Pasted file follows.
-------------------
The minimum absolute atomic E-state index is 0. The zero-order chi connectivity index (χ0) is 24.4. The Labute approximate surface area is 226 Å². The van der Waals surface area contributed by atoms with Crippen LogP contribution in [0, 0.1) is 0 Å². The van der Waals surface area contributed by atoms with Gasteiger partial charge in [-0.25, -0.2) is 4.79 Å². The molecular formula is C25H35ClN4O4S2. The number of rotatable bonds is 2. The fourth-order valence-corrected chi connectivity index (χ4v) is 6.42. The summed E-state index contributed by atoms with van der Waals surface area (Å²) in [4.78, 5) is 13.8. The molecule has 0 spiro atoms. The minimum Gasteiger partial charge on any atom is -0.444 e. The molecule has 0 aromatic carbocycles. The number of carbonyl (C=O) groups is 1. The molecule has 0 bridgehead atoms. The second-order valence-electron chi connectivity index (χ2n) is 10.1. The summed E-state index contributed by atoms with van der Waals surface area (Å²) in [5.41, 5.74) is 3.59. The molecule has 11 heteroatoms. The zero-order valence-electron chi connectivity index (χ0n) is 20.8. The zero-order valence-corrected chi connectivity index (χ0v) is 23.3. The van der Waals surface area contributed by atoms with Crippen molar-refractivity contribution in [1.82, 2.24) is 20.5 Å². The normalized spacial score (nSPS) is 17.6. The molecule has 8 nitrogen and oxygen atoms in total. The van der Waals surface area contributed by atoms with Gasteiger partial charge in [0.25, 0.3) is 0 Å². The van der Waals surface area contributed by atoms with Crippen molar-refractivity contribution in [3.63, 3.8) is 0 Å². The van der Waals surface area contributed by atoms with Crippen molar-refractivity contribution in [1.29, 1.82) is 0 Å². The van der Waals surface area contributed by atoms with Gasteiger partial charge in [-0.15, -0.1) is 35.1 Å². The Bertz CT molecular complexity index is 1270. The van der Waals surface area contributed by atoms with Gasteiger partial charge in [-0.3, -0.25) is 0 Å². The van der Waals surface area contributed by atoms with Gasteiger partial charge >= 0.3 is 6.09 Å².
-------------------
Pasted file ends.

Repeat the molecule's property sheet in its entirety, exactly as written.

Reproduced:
The minimum absolute atomic E-state index is 0. The zero-order chi connectivity index (χ0) is 24.4. The Labute approximate surface area is 226 Å². The van der Waals surface area contributed by atoms with Crippen LogP contribution in [0, 0.1) is 0 Å². The van der Waals surface area contributed by atoms with Gasteiger partial charge in [-0.25, -0.2) is 4.79 Å². The molecular formula is C25H35ClN4O4S2. The number of rotatable bonds is 2. The fourth-order valence-corrected chi connectivity index (χ4v) is 6.42. The summed E-state index contributed by atoms with van der Waals surface area (Å²) in [4.78, 5) is 13.8. The molecule has 0 spiro atoms. The minimum Gasteiger partial charge on any atom is -0.444 e. The molecule has 0 aromatic carbocycles. The number of carbonyl (C=O) groups is 1. The molecule has 0 bridgehead atoms. The second-order valence-electron chi connectivity index (χ2n) is 10.1. The summed E-state index contributed by atoms with van der Waals surface area (Å²) in [5.41, 5.74) is 3.59. The molecule has 11 heteroatoms. The zero-order valence-electron chi connectivity index (χ0n) is 20.8. The zero-order valence-corrected chi connectivity index (χ0v) is 23.3. The van der Waals surface area contributed by atoms with Crippen molar-refractivity contribution in [1.82, 2.24) is 20.5 Å². The normalized spacial score (nSPS) is 17.6. The molecule has 8 nitrogen and oxygen atoms in total. The van der Waals surface area contributed by atoms with Gasteiger partial charge in [0.25, 0.3) is 0 Å². The van der Waals surface area contributed by atoms with Crippen molar-refractivity contribution in [3.63, 3.8) is 0 Å². The van der Waals surface area contributed by atoms with Crippen molar-refractivity contribution in [1.29, 1.82) is 0 Å². The van der Waals surface area contributed by atoms with Gasteiger partial charge in [-0.15, -0.1) is 35.1 Å². The Bertz CT molecular complexity index is 1270. The van der Waals surface area contributed by atoms with Gasteiger partial charge in [-0.3, -0.25) is 0 Å². The van der Waals surface area contributed by atoms with Gasteiger partial charge >= 0.3 is 6.09 Å².